Madam Jane Amerley Oku, the Chief Executive Officer of the Foundation in an interview with the Ghana News Agency said this was her innovative approach to disseminate information on TB to the people to keep them awake of the menace for early prevention.
She said it was the best way for sustainable behavioural change of unhealthy practices, such as sneezing and coughing without tissue or handkerchief to cover nose and mouth, which was unacceptable in society.
She said TB was carried by bacteria infection that spread through the air and not by a handshake and could be treated and cured if reported early at health facilities.
Madam Oku said there was the need for people to seek treatment whenever they experienced bad coughing that lasted longer than two weeks, pain in the chest and coughing up blood or sputum.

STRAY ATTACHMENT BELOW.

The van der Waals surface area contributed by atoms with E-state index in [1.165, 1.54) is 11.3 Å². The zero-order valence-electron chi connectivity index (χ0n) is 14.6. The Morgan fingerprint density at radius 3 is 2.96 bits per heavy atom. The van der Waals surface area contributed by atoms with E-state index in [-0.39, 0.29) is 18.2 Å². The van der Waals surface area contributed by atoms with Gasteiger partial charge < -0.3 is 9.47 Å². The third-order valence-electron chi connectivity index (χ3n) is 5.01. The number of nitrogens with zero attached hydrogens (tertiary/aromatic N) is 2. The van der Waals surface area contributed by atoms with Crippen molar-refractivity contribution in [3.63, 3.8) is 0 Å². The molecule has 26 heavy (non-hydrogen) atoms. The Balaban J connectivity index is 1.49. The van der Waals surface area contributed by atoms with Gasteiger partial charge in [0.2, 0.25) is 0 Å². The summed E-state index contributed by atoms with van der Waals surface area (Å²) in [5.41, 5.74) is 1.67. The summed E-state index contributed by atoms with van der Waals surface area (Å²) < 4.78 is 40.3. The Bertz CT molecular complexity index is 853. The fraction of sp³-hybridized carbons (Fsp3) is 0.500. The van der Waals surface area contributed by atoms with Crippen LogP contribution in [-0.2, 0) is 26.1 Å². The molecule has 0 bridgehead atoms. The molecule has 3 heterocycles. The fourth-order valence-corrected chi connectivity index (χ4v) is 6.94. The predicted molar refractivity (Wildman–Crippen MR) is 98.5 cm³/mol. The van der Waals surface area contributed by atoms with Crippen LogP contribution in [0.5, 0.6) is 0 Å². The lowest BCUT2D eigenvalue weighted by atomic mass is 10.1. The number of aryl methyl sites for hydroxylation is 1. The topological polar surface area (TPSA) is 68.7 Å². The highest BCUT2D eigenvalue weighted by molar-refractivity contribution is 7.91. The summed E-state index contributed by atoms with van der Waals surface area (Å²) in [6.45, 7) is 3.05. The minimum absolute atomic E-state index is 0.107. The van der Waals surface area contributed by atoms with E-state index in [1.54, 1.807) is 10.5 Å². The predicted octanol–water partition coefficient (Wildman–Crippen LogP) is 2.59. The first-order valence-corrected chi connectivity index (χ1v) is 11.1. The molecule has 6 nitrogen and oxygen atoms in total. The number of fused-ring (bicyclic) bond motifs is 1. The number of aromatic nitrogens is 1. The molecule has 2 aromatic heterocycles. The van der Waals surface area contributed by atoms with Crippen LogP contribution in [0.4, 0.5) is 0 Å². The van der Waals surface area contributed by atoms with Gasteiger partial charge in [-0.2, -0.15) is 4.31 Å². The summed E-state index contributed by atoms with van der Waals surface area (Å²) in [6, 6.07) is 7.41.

She urged people at social gatherings like churches, funerals, naming ceremonies, weddings, festivals, sporting activities and the rest to attach importance to TB awareness and interact with each other to find a way of minimising the spread of the disease.
She said this would complement the efforts of non-governmental and community-based organisations’ effort at promoting good health practices among the citizenry.
Madam Oku said health promotion was a shared responsibility and urged community leaders and members to get involved in the awareness creation of TB and HIV so that the people would be healthy to lend their support in the total development of the area.